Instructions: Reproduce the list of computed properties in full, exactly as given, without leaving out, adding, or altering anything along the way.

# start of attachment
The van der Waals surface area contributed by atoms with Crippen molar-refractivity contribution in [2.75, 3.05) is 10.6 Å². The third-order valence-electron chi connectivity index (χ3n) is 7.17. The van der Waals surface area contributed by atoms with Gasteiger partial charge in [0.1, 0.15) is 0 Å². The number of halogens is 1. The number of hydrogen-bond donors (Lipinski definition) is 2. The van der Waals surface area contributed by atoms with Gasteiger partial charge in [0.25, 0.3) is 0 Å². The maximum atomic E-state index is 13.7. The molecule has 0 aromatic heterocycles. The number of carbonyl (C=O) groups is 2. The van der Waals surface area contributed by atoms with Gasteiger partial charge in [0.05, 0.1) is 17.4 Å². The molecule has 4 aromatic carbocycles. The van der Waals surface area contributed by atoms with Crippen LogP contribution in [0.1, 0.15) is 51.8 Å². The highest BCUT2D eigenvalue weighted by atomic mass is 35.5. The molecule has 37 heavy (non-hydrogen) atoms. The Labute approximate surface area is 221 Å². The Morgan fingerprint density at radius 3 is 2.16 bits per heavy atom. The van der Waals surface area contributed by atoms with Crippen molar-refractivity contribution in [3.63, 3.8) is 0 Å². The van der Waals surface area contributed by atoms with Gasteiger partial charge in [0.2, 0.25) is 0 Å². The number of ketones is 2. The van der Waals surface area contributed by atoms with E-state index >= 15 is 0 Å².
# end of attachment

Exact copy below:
The van der Waals surface area contributed by atoms with Crippen molar-refractivity contribution in [2.75, 3.05) is 10.6 Å². The third-order valence-electron chi connectivity index (χ3n) is 7.17. The van der Waals surface area contributed by atoms with Gasteiger partial charge in [0.1, 0.15) is 0 Å². The number of halogens is 1. The number of hydrogen-bond donors (Lipinski definition) is 2. The van der Waals surface area contributed by atoms with Gasteiger partial charge in [0.25, 0.3) is 0 Å². The maximum atomic E-state index is 13.7. The molecule has 0 aromatic heterocycles. The number of carbonyl (C=O) groups is 2. The van der Waals surface area contributed by atoms with Gasteiger partial charge in [0.05, 0.1) is 17.4 Å². The molecule has 4 aromatic carbocycles. The van der Waals surface area contributed by atoms with Crippen LogP contribution in [0.1, 0.15) is 51.8 Å². The highest BCUT2D eigenvalue weighted by atomic mass is 35.5. The molecule has 37 heavy (non-hydrogen) atoms. The Labute approximate surface area is 221 Å². The Morgan fingerprint density at radius 3 is 2.16 bits per heavy atom. The van der Waals surface area contributed by atoms with Crippen molar-refractivity contribution in [3.63, 3.8) is 0 Å². The van der Waals surface area contributed by atoms with Gasteiger partial charge in [0.2, 0.25) is 0 Å². The number of ketones is 2. The van der Waals surface area contributed by atoms with E-state index >= 15 is 0 Å².